If there is a single story that has been used to support the Western world’s pessimistic assessment [about China[, it is about how China’s faceless leaders ordered a seven-year-old singer off the opening ceremony stage because she had “a chubby face and crooked teeth”. It was Yang Peiyi’s voice that sang Ode to the Motherland to the world but it was another girl, nine-year-old Lin Miaoke, who mimed the words on stage.
And so the story was told, in various incarnations, in most of the best-known news outlets in Australia and across the Western world.
Opinion writers used these reports to build a larger argument. A writer in The Age said the incident “represents a microcosm of China’s own two-faced approach to the Olympics and, indeed, the world in general”.
A Baltimore Sun writer, Kathleen Park, likened the episode to the 1936 Olympics in Nazi Germany. “Sentimentality doesn’t enter into the totalitarian equation. In such a world, innocence is irrelevant and deceit is a lesson best learned young,” she wrote.
The problem with this argument about China’s totalitarian tendencies is that there is no evidence that Yang was callously replaced because she was too ugly or had bad teeth.
Bloggers in China and Hong Kong, notably Roland Song at EastSouthWestNorth, have combed through transcripts of all the comments by the important players in the opening ceremony and found that none of them have publicly said anything of the sort.
The closest was Chen Qigan, the general music designer of the opening ceremony, who told China Central TV that organisers had tried a number of singers and rehearsed with Yang, but made a last-minute change.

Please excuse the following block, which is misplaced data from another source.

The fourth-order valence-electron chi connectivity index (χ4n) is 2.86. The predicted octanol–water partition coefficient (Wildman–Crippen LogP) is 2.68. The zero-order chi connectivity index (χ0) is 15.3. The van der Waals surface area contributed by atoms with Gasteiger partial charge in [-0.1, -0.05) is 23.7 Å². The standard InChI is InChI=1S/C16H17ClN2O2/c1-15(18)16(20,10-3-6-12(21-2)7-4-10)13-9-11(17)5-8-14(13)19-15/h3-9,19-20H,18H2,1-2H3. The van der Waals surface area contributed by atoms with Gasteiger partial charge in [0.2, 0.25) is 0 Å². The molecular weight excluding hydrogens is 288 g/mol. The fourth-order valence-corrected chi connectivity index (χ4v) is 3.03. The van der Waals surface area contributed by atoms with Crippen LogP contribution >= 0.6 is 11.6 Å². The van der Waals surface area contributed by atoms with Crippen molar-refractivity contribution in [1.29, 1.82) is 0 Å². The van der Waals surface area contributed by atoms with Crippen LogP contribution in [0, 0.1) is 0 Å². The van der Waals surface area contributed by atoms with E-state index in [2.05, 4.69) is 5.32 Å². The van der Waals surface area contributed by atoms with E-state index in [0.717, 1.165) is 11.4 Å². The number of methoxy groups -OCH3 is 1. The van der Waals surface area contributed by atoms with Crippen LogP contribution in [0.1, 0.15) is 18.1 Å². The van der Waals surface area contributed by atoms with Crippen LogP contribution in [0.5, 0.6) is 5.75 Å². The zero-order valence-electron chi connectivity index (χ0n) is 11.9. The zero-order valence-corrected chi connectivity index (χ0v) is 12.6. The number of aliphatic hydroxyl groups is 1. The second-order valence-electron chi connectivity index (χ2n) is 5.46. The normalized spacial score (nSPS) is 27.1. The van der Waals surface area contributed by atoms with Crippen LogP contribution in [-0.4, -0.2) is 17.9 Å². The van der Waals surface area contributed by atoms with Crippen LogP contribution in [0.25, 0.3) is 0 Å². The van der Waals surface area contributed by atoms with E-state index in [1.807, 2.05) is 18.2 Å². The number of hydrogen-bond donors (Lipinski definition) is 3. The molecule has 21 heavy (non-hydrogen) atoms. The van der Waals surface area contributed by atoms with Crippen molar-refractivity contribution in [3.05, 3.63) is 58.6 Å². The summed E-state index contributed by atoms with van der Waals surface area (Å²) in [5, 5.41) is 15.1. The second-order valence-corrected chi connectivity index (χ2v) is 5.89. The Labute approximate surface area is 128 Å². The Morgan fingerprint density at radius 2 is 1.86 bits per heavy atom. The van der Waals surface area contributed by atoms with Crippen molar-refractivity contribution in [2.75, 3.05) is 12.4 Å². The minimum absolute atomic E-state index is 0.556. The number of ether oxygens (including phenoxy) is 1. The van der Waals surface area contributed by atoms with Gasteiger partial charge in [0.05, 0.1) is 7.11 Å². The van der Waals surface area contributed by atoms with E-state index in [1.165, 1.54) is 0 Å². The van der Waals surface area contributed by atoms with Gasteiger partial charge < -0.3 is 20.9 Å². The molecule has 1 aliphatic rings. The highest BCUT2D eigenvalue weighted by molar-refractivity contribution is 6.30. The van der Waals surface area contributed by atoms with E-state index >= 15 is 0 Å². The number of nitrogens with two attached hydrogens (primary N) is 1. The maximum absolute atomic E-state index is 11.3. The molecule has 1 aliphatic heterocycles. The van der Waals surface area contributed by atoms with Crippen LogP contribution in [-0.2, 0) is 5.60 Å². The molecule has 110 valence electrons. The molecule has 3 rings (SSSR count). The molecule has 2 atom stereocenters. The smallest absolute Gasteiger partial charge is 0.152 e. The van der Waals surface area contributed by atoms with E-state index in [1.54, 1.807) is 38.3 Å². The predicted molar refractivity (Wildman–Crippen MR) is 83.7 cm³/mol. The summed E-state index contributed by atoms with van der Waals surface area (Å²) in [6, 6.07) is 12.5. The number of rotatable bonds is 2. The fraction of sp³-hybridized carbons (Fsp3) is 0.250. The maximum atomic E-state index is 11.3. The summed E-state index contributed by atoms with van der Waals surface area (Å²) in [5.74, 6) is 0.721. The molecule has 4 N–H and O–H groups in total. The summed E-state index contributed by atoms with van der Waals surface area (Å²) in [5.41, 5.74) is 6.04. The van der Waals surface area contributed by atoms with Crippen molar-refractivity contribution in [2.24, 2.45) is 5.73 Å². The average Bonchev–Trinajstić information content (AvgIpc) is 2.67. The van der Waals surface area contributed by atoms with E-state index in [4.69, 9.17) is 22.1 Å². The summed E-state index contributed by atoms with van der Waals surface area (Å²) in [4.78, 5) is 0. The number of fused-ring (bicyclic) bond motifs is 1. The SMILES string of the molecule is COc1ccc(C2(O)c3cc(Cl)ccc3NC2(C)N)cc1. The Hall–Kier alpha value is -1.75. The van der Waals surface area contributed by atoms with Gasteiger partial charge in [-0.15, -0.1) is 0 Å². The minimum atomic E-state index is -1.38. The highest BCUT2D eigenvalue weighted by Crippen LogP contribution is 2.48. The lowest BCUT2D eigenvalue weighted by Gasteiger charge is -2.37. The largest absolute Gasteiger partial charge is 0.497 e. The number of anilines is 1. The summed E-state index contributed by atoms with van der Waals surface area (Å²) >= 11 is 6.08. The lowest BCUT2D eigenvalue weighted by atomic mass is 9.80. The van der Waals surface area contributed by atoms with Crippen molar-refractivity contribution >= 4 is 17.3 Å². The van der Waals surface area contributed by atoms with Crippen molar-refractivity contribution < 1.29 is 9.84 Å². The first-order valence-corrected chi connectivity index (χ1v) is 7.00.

Chen’s comments strongly imply an unnamed leader considered that Yang’s replacement, nine year-old Lin Miaoke, had a “flawless” image. But the bit about Yang’s alleged ugliness, chubby face or uneven teeth was a Western media description repeated a thousand times across the world – as if it was the verified judgment of the Chinese Government.
Hundreds of foreign journalists, most of whom cannot speak Chinese and had been in China for only a week or so, replicated each other’s stories without bothering or having the time or ability to check the evidence themselves.
The fact that there were lip-synching was not a hidden fact. Both girls names were on the Olympic program, and both families knew. In fact, both girls were apparently at the stadium from pictures taken. Then the reasons for this were nonchalantly given in an interview with the music director in which nothing was said about actual physical features. To me it suggests that 9-year-old Lin Mao Ke was simply the best performer…Yang Peiyi would have been cute, but it’s most likely that at age 7 she would not have handled the spotlight of billions of viewers as well as the well-seasoned Lin Maoke, who had already appeared in ads etc.